The term sustainable has been growing exponentially in the fashion industry as consumers become more conscious of how their clothes are made. Nowadays consumers don’t just want to have the trendiest styles, they also want to know that they’re not destroying the environment along the way. This article won’t focus on all of the environmental damage caused by the textile and fashion industry but will rather focus on what individual consumers can do to improve their own shopping habits from the bottom up. By being more conscientious of our habits when it comes to fashion, we can reshape the supply side of the fashion industry while also saving the environment on a personal level.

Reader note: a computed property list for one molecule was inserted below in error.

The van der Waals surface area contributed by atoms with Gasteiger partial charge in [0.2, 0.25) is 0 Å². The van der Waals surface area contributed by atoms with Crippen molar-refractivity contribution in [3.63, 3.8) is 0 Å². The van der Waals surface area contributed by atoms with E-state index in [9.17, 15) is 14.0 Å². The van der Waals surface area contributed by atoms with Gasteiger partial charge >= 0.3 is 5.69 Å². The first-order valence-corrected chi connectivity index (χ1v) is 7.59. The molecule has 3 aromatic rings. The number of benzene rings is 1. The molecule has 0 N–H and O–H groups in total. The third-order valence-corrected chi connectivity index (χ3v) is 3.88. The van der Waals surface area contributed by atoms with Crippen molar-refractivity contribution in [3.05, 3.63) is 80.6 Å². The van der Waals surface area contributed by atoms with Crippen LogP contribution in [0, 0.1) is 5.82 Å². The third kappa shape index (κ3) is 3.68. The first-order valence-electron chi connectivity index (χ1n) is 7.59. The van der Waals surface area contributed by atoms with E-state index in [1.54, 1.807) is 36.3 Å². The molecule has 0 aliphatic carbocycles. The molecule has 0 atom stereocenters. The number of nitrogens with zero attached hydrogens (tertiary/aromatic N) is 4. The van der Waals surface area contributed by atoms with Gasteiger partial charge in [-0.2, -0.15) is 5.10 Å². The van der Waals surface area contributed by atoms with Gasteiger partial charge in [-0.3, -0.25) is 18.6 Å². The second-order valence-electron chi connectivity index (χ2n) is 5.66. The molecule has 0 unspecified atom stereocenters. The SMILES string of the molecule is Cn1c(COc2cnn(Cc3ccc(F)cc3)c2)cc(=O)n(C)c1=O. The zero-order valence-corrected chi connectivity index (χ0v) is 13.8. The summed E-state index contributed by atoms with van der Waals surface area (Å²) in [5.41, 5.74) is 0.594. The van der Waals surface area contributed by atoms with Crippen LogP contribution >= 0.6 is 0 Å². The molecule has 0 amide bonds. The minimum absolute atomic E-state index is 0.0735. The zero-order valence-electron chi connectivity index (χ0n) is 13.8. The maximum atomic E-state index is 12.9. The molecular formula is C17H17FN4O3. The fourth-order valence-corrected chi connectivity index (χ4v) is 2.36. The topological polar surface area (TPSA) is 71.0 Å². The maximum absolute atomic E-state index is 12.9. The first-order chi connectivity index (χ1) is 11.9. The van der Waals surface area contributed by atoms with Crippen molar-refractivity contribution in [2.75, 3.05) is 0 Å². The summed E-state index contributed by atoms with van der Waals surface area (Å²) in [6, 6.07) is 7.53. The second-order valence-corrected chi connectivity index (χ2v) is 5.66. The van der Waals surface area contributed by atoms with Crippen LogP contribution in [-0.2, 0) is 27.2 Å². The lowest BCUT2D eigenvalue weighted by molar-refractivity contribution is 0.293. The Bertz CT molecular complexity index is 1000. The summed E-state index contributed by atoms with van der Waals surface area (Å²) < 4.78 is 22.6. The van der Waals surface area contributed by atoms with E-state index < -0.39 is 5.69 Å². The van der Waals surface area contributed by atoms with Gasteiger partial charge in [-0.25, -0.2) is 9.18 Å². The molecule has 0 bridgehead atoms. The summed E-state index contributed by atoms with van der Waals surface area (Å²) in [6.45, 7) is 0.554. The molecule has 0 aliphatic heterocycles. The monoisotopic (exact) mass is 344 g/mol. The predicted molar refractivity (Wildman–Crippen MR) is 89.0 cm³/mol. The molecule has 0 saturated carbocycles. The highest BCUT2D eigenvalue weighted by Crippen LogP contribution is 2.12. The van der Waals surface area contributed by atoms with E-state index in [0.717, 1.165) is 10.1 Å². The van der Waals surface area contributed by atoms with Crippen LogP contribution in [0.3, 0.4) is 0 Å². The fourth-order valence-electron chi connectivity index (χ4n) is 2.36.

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Tiktok has recently come under the spotlight of the investment world. How will this thriving social media sensation survive under such crossfire?
Buying clothes secondhand was once heavily stigmatized, as many thought used goods were only bought by those who couldn’t afford anything else. Most people were repulsed by the idea of wearing clothes that someone else had worn. But throughout the past century, this stigma has essentially disappeared, due greatly in part to the emergence of thrift shops. Something that thrift shops offer that other fashion sources don’t is the experience: the whole notion of bargain hunting can make you feel as if you’re Indiana Jones, searching for the Lost Ark.